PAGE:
"Sanders and Warren voters have astonishingly little in common: His backers are younger, make less money, have fewer degrees and are less engaged in politics."

"How Texas Accidentally Legalized Marijuana" - that moment when you legalize low levels of THC and then realize you have no way to test levels of THC.

David Atkins in The Washington Monthly, "What's the Point of Democratic Leaders Insulting AOC and Friends? [...] Actively dissing the party's most energized base to a national columnist makes no sense unless you actively believe that the energized base isn't just potentially losing the votes of a handful of people who would be irrelevant but for their irrational empowerment by the electoral college, but rather that the energized base truly speaks for only a tiny minority of the country." It really does seem like Pelosi is out of her mind.

This is Ryan Grim talking about Tiffany Caban's attempt to become DA in Queens. She won the primary but then the machine decided to disallow some of the ballots. She's fighting it, but we will see what happens.

"Nancy Pelosi Has Lost Control: New York's corrupt machine is running its own show for House Democrats. Two days after House Speaker Nancy Pelosi (D-Calif.) called a meeting admonishing her caucus to stop publicly criticizing each other on Twitter, the official House Democrats Twitter account launched a public broadside against a staffer for Rep. Alexandria Ocasio-Cortez (D-N.Y.). The tweet itself is a cheap smear, the strain of context-free character assassination deployed by 4chan-dwellers and alt-right agitators, assailing a prominent liberal with a snippet of an old Twitter conversation. Two days later, party leaders are hoping everyone will forget the whole thing, and President Donald Trump's racist rant targeting Ocasio-Cortez and Reps. Rashida Tlaib (D-Mich.), Ilhan Omar (D-Minn.) and Ayanna Pressley (D-Mass.) has sucked up most of the oxygen in Washington. But the House Dems' tweet carries a symbolic power that a turn of the news cycle can't erase. One of Pelosi's top lieutenants, Rep. Hakeem Jeffries (D-N.Y.), the caucus chair, effectively declared war on Ocasio-Cortez and her chief of staff Saikat Chakrabarti on Friday night. Nobody in leadership has apologized for it, recanted or publicly rebuked anyone. The tweet is still live. Not since Anthony Weiner's sexual misconduct scandal in 2011 had the Democratic Party leadership targeted one of its own with such ferocity. Divided over how to oppose Trump and his agenda, party leadership attempted to purge its own ranks, and only eased up when the president himself attacked the same members that leadership had been blasting for weeks." Of course, the alternative view is that Nancy Pelosi hasn't lost control, and sounding like Trump just doesn't bother her.

Ryan Grim is in The Washington Post saying more about Democratic history. "Haunted by the Reagan era: Past defeats still scare older Democratic leaders — but not the younger generation Newly elected Democrats in the House of Representatives spent June 27 with the sinking feeling that it was happening again: Their party was going to cave to President Trump and Senate Majority Leader Mitch McConnell (R-Ky.) on a viscerally emotional issue. Just after a searing photo circulated of a father and his young daughter who had drowned in each other's arms while fleeing for the sanctuary of U.S. shores, Democrats in Congress let a GOP-drafted spending bill go through that did nothing to address conditions for detained immigrant children — abandoning a House version that would have ordered improvements. House leaders blamed Senate Democrats for capitulating; Senate Democrats attacked the House for poor negotiating. [...] Frustration with the refusal to stand up for principle is boiling over among younger Democrats. On issue after issue — impeachment, Medicare-for-all, a $15 minimum wage, free public college, a Green New Deal — the answer from House Speaker Nancy Pelosi (Calif.) and other Democratic leaders is consistent: Now is not the time; the country isn't ready. Push too fast or too far, and there'll be a backlash."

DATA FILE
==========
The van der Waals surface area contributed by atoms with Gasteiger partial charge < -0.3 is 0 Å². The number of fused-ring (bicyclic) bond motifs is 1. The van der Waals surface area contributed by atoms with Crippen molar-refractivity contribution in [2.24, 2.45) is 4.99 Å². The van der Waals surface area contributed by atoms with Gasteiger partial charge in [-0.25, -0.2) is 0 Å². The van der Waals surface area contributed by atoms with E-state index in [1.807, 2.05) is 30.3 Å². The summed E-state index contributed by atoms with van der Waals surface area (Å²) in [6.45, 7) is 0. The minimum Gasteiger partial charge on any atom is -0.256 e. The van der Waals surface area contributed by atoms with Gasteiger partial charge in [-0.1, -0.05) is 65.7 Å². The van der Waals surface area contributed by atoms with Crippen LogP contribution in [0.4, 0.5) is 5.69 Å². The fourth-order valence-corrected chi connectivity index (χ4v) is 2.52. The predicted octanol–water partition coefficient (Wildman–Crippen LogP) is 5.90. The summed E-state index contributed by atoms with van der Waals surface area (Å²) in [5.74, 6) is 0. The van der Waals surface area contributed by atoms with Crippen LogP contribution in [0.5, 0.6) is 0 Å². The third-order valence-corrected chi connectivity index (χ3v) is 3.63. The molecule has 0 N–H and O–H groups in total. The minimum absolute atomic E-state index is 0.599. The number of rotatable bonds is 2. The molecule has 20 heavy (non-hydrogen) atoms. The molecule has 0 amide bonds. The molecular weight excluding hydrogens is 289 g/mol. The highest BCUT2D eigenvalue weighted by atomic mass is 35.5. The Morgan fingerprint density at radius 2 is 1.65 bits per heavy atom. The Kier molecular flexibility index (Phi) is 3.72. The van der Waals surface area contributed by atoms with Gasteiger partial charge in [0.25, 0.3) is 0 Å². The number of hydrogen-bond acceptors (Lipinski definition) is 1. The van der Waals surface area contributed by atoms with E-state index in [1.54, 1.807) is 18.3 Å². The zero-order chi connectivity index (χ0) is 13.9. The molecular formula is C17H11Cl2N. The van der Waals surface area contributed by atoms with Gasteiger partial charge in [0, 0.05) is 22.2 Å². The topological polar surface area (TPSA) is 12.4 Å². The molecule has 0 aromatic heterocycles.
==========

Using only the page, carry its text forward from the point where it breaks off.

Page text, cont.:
Unbelievably, Kamala Harris is tooting her own horn about her role in the prosecutions of the criminal banksters. "Kamala Harris' Claims About Her Record on Big Banks 'Doesn't Withstand a Moment's Scrutiny': Dayen said today: 'Kamala Harris's role in the failed attempt to hold banks accountable for stealing homes from families during the foreclosure crisis was no more or less tragic than that of many other officials. But now that she's running for president, Harris is not only eliding responsibility for her part in the failure, but claiming it as an outright success. That claim doesn't withstand a moment's scrutiny.'"

When the worst people in the world hate your candidate: "Haim Saban loves every Democratic candidate . . . except Bernie Sanders, who he thinks is turning Dems against AIPAC [...] Saban, who is worth an estimated $3.2 billion, has donated millions of dollars to Democrats and pro-Israel efforts throughout the years alongside his wife Cheryl, president of their Saban Family Foundation. 'The basic strategy is 50-50. Meaning for every dollar we give in America, we give a dollar in Israel,' he says in the interview."